Prescription art, apocalypse nutrition, aerosol albums.
–Dutch fashion label Schueller de Waal explores fashion as therapy, presenting a wellness center with massages and a hypnotherapy film in place of a new collection during Paris Fashion Week, i-D reports.
–IBM and Symrise are leveraging artificial intelligence to create customized perfumes, integrating millions of data points relating to taste preferences, demographics and consumer personality. Via Glossy.
–Montreal physicians are prescribing art museum visits “to help address both the physical and mental ailments of their patients,” BBC shares.
–To survive the apocalypse, just add lichen; a range of food products has been developed using the resilient and nutritious plant, which can grow in harsh climates, Dezeen writes.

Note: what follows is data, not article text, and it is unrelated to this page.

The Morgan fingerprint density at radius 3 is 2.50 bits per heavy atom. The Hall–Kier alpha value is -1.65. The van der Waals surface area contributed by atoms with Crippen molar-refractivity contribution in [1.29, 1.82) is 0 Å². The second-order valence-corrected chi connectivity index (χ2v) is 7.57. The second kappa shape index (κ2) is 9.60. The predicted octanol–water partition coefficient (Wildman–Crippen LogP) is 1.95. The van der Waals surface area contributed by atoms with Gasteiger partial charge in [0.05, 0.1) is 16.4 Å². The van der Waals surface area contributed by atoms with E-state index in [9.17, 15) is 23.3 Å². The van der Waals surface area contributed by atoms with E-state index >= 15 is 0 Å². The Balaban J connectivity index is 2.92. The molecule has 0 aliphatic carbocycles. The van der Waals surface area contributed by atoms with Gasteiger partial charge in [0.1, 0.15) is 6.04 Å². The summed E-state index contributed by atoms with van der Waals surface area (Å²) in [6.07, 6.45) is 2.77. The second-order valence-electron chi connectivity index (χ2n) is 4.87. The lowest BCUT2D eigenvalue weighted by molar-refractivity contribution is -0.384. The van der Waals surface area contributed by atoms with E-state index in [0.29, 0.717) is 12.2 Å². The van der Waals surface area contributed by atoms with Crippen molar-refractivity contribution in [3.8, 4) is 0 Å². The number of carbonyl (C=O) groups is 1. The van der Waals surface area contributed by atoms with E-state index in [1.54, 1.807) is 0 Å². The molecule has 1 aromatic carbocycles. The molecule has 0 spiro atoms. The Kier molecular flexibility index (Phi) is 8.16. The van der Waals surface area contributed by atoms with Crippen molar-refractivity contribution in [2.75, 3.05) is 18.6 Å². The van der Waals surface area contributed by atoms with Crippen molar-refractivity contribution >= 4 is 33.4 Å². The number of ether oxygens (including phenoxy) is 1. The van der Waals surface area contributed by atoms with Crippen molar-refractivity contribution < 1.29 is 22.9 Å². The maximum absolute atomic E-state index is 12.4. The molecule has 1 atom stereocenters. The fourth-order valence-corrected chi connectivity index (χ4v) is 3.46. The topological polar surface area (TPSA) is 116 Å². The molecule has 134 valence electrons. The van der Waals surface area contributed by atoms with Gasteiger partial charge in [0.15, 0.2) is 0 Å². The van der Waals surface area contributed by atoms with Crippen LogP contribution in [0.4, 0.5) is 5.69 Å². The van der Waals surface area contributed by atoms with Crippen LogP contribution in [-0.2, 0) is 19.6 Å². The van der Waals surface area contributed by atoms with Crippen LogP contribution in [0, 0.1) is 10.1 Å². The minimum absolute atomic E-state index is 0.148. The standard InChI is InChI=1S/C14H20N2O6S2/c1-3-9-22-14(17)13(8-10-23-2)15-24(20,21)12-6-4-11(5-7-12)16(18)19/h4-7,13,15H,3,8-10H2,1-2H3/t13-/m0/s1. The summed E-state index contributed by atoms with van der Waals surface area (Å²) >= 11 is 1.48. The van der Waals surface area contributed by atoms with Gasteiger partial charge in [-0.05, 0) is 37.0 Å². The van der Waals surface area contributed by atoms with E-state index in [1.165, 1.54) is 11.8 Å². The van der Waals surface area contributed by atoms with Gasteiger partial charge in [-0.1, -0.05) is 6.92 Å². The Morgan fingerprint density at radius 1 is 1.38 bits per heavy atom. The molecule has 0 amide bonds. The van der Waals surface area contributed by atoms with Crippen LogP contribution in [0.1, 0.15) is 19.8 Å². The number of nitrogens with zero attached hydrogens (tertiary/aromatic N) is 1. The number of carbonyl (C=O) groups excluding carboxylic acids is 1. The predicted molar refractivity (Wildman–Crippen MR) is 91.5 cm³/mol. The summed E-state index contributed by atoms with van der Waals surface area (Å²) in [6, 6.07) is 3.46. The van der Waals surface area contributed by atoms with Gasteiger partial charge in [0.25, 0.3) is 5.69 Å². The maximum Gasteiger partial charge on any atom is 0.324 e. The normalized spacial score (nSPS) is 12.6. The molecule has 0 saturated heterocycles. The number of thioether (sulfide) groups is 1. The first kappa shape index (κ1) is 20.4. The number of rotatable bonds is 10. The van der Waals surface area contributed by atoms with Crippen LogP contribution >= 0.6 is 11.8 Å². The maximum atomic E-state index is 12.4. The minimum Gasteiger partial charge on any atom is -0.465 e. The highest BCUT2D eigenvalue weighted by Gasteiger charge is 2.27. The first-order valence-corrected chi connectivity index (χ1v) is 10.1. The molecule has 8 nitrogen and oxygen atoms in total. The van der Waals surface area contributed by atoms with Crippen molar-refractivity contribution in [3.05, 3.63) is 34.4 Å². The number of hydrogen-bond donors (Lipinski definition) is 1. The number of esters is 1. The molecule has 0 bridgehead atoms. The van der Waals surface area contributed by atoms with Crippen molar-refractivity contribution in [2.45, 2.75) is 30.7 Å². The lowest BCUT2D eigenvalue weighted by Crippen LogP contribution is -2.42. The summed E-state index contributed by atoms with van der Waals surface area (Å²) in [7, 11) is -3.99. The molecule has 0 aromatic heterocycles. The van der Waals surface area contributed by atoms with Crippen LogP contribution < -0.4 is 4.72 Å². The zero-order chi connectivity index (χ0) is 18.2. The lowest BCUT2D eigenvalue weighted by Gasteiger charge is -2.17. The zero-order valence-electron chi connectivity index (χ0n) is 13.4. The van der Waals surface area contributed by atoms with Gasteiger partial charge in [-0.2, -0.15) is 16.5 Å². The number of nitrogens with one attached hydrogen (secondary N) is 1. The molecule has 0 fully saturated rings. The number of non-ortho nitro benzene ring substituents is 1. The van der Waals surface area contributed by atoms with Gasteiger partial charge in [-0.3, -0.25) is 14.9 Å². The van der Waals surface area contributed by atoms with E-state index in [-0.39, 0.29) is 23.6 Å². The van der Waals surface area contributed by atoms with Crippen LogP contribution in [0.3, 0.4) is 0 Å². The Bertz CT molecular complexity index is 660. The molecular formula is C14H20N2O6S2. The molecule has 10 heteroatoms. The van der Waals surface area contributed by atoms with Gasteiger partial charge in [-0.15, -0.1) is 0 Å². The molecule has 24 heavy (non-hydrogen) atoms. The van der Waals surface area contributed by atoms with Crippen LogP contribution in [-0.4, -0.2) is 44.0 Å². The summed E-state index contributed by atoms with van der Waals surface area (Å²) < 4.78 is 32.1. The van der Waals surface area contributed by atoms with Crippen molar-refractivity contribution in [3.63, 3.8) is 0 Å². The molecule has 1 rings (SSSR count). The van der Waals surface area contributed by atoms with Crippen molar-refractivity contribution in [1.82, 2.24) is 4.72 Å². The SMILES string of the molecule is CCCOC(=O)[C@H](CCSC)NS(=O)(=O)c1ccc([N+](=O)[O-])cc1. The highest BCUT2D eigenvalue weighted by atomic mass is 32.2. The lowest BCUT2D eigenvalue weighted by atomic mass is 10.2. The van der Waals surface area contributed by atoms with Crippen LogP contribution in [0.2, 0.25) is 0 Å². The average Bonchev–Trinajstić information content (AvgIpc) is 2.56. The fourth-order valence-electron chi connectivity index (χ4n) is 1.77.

–The band Massive Attack has remastered one of their albums as a can of spray paint, with each can containing “one million copies of the album, encoded as DNA and embedded within the matte black paint,” Dazed reveals.
–BBC explores how Gen Z social media behaviors and preferences are shifting, with Instagram overtaking Snapchat among US teens.
–Everlane is launching a clothing line made entirely from recycled plastic water bottles and has pledged to eliminate all virgin plastic from their supply chain by 2021, making them the latest brand to jump on the plastic-free bandwagon, shares WWD .
–Digiday discusses the implications of visual search technologies on retail.
–New augmented reality glasses use holographic displays to project smart phone notifications, in hopes of discouraging users from reaching for their phone, Vox reveals.
–This line of furniture is created using coffee grounds, Dezeen shares.
–Uber hopes to reduce carbon emissions by going all-electric in London by 2025, Fast Company shares.